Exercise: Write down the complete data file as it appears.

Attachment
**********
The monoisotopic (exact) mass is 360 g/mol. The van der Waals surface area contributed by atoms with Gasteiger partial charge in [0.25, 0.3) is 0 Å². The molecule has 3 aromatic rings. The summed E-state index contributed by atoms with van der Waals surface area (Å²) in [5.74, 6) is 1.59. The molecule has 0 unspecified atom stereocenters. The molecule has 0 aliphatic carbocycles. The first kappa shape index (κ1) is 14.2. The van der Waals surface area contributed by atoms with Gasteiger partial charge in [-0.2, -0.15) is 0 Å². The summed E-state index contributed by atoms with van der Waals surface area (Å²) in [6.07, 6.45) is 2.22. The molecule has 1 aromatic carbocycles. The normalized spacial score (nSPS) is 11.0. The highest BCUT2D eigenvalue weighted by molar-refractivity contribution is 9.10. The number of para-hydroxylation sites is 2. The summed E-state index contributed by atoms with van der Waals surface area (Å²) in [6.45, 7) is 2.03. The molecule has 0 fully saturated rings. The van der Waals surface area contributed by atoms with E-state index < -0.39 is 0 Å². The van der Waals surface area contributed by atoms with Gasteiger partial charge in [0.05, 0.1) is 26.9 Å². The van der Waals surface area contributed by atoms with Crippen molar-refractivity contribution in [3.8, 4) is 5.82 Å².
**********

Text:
The monoisotopic (exact) mass is 360 g/mol. The van der Waals surface area contributed by atoms with Gasteiger partial charge in [0.25, 0.3) is 0 Å². The molecule has 3 aromatic rings. The summed E-state index contributed by atoms with van der Waals surface area (Å²) in [5.74, 6) is 1.59. The molecule has 0 unspecified atom stereocenters. The molecule has 0 aliphatic carbocycles. The first kappa shape index (κ1) is 14.2. The van der Waals surface area contributed by atoms with Gasteiger partial charge in [-0.2, -0.15) is 0 Å². The summed E-state index contributed by atoms with van der Waals surface area (Å²) in [6.07, 6.45) is 2.22. The molecule has 1 aromatic carbocycles. The normalized spacial score (nSPS) is 11.0. The highest BCUT2D eigenvalue weighted by molar-refractivity contribution is 9.10. The number of para-hydroxylation sites is 2. The summed E-state index contributed by atoms with van der Waals surface area (Å²) in [6.45, 7) is 2.03. The molecule has 0 fully saturated rings. The van der Waals surface area contributed by atoms with E-state index < -0.39 is 0 Å². The van der Waals surface area contributed by atoms with Gasteiger partial charge in [0.05, 0.1) is 26.9 Å². The van der Waals surface area contributed by atoms with Crippen molar-refractivity contribution in [3.8, 4) is 5.82 Å².